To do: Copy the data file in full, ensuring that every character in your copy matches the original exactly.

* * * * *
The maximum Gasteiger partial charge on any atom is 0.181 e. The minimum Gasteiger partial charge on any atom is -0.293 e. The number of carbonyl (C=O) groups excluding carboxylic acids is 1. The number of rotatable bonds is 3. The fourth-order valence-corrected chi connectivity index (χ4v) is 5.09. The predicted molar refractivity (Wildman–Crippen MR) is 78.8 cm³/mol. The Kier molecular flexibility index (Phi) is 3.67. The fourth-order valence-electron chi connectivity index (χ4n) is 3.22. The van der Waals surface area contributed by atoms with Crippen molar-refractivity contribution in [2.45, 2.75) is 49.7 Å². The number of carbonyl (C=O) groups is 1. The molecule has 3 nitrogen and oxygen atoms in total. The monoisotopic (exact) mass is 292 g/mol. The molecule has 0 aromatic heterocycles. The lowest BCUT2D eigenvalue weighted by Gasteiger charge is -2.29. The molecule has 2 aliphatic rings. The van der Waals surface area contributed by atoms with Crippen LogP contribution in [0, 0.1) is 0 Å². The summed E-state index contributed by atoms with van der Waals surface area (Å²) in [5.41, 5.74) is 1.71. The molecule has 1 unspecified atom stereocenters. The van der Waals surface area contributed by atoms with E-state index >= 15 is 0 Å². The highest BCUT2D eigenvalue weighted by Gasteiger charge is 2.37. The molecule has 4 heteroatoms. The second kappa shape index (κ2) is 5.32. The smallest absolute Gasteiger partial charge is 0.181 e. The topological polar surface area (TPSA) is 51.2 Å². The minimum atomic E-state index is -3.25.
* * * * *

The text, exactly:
The maximum Gasteiger partial charge on any atom is 0.181 e. The minimum Gasteiger partial charge on any atom is -0.293 e. The number of carbonyl (C=O) groups excluding carboxylic acids is 1. The number of rotatable bonds is 3. The fourth-order valence-corrected chi connectivity index (χ4v) is 5.09. The predicted molar refractivity (Wildman–Crippen MR) is 78.8 cm³/mol. The Kier molecular flexibility index (Phi) is 3.67. The fourth-order valence-electron chi connectivity index (χ4n) is 3.22. The van der Waals surface area contributed by atoms with Crippen molar-refractivity contribution in [2.45, 2.75) is 49.7 Å². The number of carbonyl (C=O) groups is 1. The molecule has 3 nitrogen and oxygen atoms in total. The monoisotopic (exact) mass is 292 g/mol. The molecule has 0 aromatic heterocycles. The lowest BCUT2D eigenvalue weighted by Gasteiger charge is -2.29. The molecule has 2 aliphatic rings. The van der Waals surface area contributed by atoms with Crippen LogP contribution in [0, 0.1) is 0 Å². The summed E-state index contributed by atoms with van der Waals surface area (Å²) in [5.41, 5.74) is 1.71. The molecule has 1 unspecified atom stereocenters. The van der Waals surface area contributed by atoms with E-state index >= 15 is 0 Å². The highest BCUT2D eigenvalue weighted by Gasteiger charge is 2.37. The molecule has 4 heteroatoms. The second kappa shape index (κ2) is 5.32. The smallest absolute Gasteiger partial charge is 0.181 e. The topological polar surface area (TPSA) is 51.2 Å². The minimum atomic E-state index is -3.25.